Which of these is a bee, a wasp, and a fly? Answers at the end of the article!
Bees, wasps, and flies are all insects, and can look remarkably similar. But even species that look almost identical have some subtle differences, and telling the difference can reveal a whole world of biodiversity that is often hidden. Learning to identify different groups of species is an important step in gaining a greater appreciation for wildlife, which in turn is an important step in preserving it.
Bees and wasps are related, both being types of hymenopterans. Flies belong to a different group, and are also called dipterans (which means two wings), giving a clue to one of their biggest physical differences from bees and wasps, which is the fact that they have only two wings. Meanwhile, bees and wasps, like many other insect groups, have four wings. Confusingly, there is another group of hymenopterans called the sawflies, which tend to look similar to wasps but lack a defined “wasp waist”.
A clear and distinctive feature of flies is their eyes. Flies usually have huge eyes, with some having eyes that are so big that they touch on top their heads. Wasps and bees can also have large eyes, but they’re still usually smaller than those of flies.
Flies feed using mouthparts adapted for sucking up liquid food. You’ve probably had experience with this when shooing a housefly off your sandwich or becoming the victim of a blood-sucking mosquito. While bees and wasps also feed on liquid food and have a long “tongue” for doing so, they also have biting mandibles that are used for chewing. Looking closely at their faces, you can see the different mouthpart arrangements and a slightly different shape of the face. Additionally, flies’ antennae (feelers) are usually very short and have distinctive lobes at the base. Bee and wasp antennae are longer and often have a sharp bend, like an elbow.
Some of the biggest differences between the groups are found in their social behaviour (or lack thereof). Flies are not social insects and are solitary, whereas bees and wasps show a large range of social behaviours. The most familiar is the strongly social behaviour of honey bees, which live in large colonies that can last for several years. Wasps may also be social, such as the infamous yellowjacket. However, the majority of bee and wasp species are not social. Bees and wasps, social and solitary alike, also carry out complex building behaviour to create nesting sites.
Bees are largely herbivorous, feeding on pollen and nectar, while flies and wasps are omnivorous, and their diets range widely depending on the species.
Flies are fond of pretending to be bees or wasps, and some are quite good at it. For example, in Europe, Pocota personata and Volucella bombylans look almost exactly like bumblebees (V. bombylans even has two different forms, mimicking two different species of bumblebee). The most prominent species to do this are the hoverflies, and these are the flies this article is most applicable to. The main giveaways for these flies are the large eyes and the single pair of wings, if you look closely.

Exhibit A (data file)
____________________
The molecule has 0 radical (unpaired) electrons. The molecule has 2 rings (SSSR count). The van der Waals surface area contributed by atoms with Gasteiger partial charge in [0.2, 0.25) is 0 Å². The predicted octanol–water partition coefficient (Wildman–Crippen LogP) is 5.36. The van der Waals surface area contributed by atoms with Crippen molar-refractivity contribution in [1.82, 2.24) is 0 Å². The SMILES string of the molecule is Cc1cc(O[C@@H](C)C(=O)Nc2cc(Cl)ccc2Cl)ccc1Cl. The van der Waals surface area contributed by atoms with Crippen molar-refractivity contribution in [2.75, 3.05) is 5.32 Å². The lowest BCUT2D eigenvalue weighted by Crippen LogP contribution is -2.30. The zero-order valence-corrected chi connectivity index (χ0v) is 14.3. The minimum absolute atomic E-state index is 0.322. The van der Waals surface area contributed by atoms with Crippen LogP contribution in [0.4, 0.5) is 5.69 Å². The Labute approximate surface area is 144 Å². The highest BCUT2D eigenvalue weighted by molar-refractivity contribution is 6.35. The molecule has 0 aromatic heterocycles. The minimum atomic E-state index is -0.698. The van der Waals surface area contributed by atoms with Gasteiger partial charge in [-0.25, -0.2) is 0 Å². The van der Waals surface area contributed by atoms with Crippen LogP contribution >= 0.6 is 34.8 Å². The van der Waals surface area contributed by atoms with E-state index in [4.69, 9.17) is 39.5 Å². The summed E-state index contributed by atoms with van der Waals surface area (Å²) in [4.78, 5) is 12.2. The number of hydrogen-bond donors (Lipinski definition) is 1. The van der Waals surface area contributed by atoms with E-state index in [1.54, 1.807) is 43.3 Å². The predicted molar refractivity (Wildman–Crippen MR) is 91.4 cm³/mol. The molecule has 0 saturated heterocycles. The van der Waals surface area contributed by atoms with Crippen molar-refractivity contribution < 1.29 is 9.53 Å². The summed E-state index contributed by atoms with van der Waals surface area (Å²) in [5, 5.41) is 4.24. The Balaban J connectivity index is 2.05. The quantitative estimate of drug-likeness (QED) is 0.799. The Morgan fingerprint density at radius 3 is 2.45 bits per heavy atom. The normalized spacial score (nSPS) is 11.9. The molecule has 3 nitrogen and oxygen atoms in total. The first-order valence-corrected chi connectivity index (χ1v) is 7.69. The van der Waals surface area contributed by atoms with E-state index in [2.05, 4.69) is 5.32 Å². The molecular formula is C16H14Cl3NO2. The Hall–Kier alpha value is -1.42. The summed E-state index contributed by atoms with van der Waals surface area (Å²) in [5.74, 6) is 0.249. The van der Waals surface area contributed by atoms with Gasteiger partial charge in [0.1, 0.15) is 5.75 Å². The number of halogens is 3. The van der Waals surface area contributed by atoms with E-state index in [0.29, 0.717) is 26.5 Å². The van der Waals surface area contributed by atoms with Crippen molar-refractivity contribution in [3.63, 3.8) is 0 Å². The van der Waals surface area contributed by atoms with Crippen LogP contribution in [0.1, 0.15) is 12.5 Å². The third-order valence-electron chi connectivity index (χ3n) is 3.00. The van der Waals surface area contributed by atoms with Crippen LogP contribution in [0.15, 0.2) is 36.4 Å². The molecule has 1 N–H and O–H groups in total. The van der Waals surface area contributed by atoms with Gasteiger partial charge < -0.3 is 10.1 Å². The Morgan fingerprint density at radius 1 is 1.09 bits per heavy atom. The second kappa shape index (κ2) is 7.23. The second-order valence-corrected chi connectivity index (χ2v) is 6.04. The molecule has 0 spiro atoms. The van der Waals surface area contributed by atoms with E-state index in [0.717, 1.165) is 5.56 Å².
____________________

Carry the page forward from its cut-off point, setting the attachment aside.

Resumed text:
So, when you see an insect and you’re not sure if it’s a bee, wasp, or fly, look out for the following things (note that these points almost always have exceptions, but are a good place to start):
· Wasps have a distinctive narrow “wasp waist”. While bees and flies may also have a narrow section between the front half of the body and the back half (the thorax and abdomen), it is most pronounced in wasps.
· Flies have enormous round eyes in comparison to bees and wasps and may even touch on top of the head. From the front, the eyes of bees and wasps appear more oval shaped.
· Bees and wasps have relatively long and noticeable antennae on the head, while those of flies tend to be very small.
· Looking closely, flies tend to have round faces, whiles wasps have more triangular faces. Bees are often somewhere between the two.
· Bees and wasps have four wings, while flies only have two, although this can be difficult to spot.
· Bees are often fuzzy, while wasps and flies usually look smooth and shiny. However, some hoverflies look remarkably similar to bees and may also be hairy.
· In many species of wasps, the females have a long ovipositor, which is a tube at the end of the abdomen that’s used for laying eggs. While bees and flies also have one, it usually isn’t as visible. In stinging species of bees and wasps, the stinger is a modified ovipositor.
· All three groups can often be found feeding on flowers, but flies also spend a lot of time sitting on leaves and other flat surfaces, while bees and wasps usually don’t.
· When flying, bees and wasps often curve their bodies slightly and their legs may hang down. Flies usually fly holding their bodies straight and keeping their legs tucked in. Of course, hoverflies also hover, and this behaviour occurs as part of courtship in some species.
Answers, from left to right: fly (note large eyes and small antennae), wasp (note large antennae and “wasp waist”), bee (note large antennae, hairy body, and lack of a “waist”).
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